JESUS CLEANSES THE TEMPLE
EXODUS 20:1-17 1 CORINTHIANS 1:22-25 JOHN 2:13-25
Let’s begin today’s reflection by putting the account of the cleansing of the temple into context.
It was Passover time. Jewish law obliged every adult male who lived within fifteen miles of Jerusalem to attend the feast, so Jerusalem was jammed. In addition to the population around Jerusalem Jewish pilgrims flooded in from the entire empire. An ancient historian wrote that Jerusalem could see as many as two million pilgrims during Passover!
During the festival it was common for individuals to sacrifice animals for the atonement of their sins or for a variety of intentions. These animals had to be approved for purity before the priests would accept them for sacrifice. There was a hefty fee for this approval. Passover was also an opportunity for pilgrims to pay the obligatory temple tax. Secular currency wasn’t permitted in the temple, so all currency had to be changed to the approved temple shekel. Of course, a fee was tacked on to the exchange.
Where was all this happening?
The temple was divided into sections: the court of the Gentiles, the court of the women, the court of the Israelites, the court of the priests and, in the interior of the temple, the Holy of Holies. The activity the gospel describes, people coming and going, buying and selling, haggling over fees, and the ruckus of the animals, took place in the court of the Gentiles. This was the only place where non-Jews were permitted to pray. It was being desecrated and de facto excluded Gentiles from the temple.
What’s the meaning of this event?
Don’t you find it interesting that no one
stopped Jesus when he began knocking over the tables and driving out the money changers. We’re told that his disciples immediately thought of a prophetic verse from Psalm 69:9-10: “I have become an outcast to my kin, a stranger to my mother’s children. Because zeal for your house consumes me, I am scorned by those who scorn you.” The religious leaders were aware of this and other prophecies that said the Messiah would reveal himself by entering the temple and purifying it. Evidently Jesus made just enough trouble to catch their attention. They immediately asked him by what authority he did this: “What sign can you show us for doing this?” They wanted to see a miracle or some powerful event to back up his prophetic actions.
What sign did Jesus show the religious leaders?
He didn’t show them anything…yet. Instead he made a prophecy. “Destroy this temple and in three days I will raise it up.” At that time the temple was still under construction and had been so for forty-six years. Jesus was referring to the temple of his body; they understood him literally and mocked him for his answer. The evangelist notes that his disciples remembered this statement after he was raised from the dead.
How did the incident end?
Everybody began watching Jesus. Some were impressed with the signs (miracles) he worked and believed in him. Others, like the religious leaders, began to scrutinize his every word and action. The account ends with a comment. “Jesus would not trust himself to any of them because he knew them all and did not need anyone to testify about human nature. He himself knew it well.”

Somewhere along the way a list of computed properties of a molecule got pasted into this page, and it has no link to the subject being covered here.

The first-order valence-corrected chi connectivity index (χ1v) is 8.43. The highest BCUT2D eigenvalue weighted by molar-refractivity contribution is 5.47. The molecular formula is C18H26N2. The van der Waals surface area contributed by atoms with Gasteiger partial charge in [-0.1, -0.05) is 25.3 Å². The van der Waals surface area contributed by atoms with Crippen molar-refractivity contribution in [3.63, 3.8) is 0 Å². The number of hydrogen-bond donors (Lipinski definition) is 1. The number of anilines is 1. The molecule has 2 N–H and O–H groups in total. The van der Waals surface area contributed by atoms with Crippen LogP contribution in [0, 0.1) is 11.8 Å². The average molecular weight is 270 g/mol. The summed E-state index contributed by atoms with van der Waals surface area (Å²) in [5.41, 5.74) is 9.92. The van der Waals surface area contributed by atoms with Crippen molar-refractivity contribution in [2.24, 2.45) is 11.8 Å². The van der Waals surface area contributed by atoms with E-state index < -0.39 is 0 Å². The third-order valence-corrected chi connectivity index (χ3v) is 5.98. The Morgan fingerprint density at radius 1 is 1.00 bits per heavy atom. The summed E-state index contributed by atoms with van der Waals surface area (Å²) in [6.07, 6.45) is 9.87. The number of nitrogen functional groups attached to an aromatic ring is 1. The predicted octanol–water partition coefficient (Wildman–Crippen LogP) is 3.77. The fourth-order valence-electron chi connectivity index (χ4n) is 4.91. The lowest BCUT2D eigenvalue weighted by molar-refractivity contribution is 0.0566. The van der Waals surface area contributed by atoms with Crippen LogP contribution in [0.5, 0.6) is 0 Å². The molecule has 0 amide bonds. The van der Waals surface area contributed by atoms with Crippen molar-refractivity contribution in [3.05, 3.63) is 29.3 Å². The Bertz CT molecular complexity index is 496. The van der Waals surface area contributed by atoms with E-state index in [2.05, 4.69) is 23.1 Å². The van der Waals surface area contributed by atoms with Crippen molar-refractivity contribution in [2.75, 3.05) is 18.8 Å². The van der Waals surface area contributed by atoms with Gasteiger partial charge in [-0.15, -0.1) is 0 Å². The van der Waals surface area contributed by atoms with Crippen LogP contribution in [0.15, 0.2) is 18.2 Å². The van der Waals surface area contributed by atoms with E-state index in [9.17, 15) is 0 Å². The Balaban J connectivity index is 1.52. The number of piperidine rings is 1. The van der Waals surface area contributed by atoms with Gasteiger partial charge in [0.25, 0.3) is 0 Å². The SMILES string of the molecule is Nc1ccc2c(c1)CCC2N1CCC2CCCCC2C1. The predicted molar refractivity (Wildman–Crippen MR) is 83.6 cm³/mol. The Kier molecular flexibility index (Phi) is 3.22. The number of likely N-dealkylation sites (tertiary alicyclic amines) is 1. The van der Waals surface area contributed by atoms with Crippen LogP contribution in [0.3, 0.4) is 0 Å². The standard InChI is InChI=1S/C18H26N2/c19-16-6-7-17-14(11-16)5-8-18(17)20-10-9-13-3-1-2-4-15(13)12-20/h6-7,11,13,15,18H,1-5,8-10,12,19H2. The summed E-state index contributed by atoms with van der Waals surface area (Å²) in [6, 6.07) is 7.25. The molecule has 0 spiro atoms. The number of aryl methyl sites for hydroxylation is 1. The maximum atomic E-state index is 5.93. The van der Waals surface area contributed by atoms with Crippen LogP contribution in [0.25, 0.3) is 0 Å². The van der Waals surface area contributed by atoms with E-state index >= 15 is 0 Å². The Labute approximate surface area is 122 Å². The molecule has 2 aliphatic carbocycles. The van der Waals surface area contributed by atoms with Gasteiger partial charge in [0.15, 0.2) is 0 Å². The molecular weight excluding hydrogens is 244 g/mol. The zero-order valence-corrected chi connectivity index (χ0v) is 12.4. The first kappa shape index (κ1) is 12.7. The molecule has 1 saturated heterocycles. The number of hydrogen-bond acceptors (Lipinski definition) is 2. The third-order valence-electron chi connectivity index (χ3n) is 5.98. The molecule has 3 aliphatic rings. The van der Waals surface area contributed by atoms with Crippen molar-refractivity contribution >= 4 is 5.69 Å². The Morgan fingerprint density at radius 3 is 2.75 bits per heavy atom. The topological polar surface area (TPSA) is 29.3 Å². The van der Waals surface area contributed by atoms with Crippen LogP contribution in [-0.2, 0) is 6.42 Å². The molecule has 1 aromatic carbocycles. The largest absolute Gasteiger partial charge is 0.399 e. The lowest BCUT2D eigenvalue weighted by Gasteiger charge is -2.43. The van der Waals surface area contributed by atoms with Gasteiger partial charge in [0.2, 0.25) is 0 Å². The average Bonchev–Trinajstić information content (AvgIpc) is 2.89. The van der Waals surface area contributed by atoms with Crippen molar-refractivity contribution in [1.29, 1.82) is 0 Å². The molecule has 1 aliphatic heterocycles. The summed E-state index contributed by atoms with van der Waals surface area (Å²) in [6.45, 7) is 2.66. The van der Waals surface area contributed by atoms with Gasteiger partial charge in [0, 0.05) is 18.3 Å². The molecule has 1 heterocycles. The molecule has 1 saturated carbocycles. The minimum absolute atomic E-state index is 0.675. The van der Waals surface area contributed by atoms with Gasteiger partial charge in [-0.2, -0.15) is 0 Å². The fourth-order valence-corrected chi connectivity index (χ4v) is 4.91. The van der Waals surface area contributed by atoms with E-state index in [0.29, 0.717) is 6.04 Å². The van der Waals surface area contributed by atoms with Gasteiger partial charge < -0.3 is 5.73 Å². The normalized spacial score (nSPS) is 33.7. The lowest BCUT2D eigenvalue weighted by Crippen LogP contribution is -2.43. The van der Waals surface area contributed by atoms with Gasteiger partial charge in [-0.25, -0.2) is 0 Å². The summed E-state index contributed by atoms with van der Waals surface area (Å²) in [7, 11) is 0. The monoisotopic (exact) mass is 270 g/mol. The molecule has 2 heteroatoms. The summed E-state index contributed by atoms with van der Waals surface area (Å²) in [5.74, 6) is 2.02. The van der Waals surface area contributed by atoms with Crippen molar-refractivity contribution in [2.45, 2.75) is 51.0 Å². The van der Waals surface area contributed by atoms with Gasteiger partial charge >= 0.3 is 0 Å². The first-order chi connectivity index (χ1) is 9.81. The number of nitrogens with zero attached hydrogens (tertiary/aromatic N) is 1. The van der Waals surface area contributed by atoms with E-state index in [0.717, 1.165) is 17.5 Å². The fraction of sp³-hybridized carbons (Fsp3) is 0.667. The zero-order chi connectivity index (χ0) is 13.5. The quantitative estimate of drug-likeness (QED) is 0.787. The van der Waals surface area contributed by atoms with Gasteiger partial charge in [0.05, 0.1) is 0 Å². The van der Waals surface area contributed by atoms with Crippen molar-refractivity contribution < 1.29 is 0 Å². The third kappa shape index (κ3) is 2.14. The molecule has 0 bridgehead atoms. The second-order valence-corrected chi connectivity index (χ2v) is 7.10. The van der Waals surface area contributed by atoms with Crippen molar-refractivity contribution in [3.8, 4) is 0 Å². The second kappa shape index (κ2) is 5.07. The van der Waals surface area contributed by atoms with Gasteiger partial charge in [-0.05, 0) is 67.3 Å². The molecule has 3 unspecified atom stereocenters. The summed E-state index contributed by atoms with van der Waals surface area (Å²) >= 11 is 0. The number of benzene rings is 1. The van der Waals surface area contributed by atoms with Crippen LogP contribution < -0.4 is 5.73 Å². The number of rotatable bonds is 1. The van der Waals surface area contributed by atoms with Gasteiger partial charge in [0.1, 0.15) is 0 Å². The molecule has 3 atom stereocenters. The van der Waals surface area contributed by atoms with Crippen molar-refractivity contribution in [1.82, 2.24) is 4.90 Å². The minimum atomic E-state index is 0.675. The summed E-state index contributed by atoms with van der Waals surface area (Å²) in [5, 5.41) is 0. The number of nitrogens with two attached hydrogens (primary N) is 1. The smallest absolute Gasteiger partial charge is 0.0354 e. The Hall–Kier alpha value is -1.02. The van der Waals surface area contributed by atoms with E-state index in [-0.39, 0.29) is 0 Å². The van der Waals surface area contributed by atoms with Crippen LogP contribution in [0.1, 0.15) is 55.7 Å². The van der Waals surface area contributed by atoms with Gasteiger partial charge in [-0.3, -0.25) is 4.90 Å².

What are some thoughts we can glean from this account of the cleansing of the temple?
First, his actions were a declaration that he was the Messiah. The new time had arrived and the ancient prophecies were being fulfilled.
Second, by cleansing the court of the Gentiles Jesus was opening the doors of the kingdom to everyone. He fulfilled Isaiah’s prophecy. “My house shall be a house of prayer for all people.” (Isaiah 51:9)
Third, he was announcing a new time – a new world. As he would tell the Samaritan woman at the well, “The hour is coming when you will worship the Father neither on this mountain nor in Jerusalem…The hour is coming, and is now here, when true worshipers will worship the Father in spirit and truth.”
What does this incident have to do with our Lenten journey?
Jesus’ actions in the temple remind us that we must be open to all people of good faith – people who are searching for God. Our preaching must be that of Jesus. There’s a place for everyone in the kingdom of God. Jesus’ arms are open, and so should ours be. If there are attitudes or prejudices that make us unwelcoming they need to be cleansed from our hearts. Lent is the perfect time to take a personal inventory of our attitudes towards others.
Christianity is perhaps the most challenging of all religions when it comes to acceptance. St. Paul stressed this to the people of Galatia: “All of you who have been baptized into Christ have clothed yourself with Christ. There is neither Jew nor Greek, there is neither slave nor free person, there is not male and female, for all are one in Christ Jesus.” (Galatians 3:28)
As Christians, Catholic, Protestant and Eastern Orthodox, we’ve barely paid lip service to this most basic of Christian principles. Instead, we herald what separates us. I’m Catholic. I’m Greek Orthodox. I’m Presbyterian. I’m Church of Christ. We even use what’s most sacred to us, the Holy Eucharist, as a wedge between us. It’s not so easy to change a Church but each of us can change our hearts. If enough hearts change, the Churches will change.
The cleansing of the temple is a powerful Lenten image. It’s a call to cleanse our hearts, to use the love in our hearts to welcome and embrace, to heal and unite. It’s a call for us to become the new temple – the body of Christ.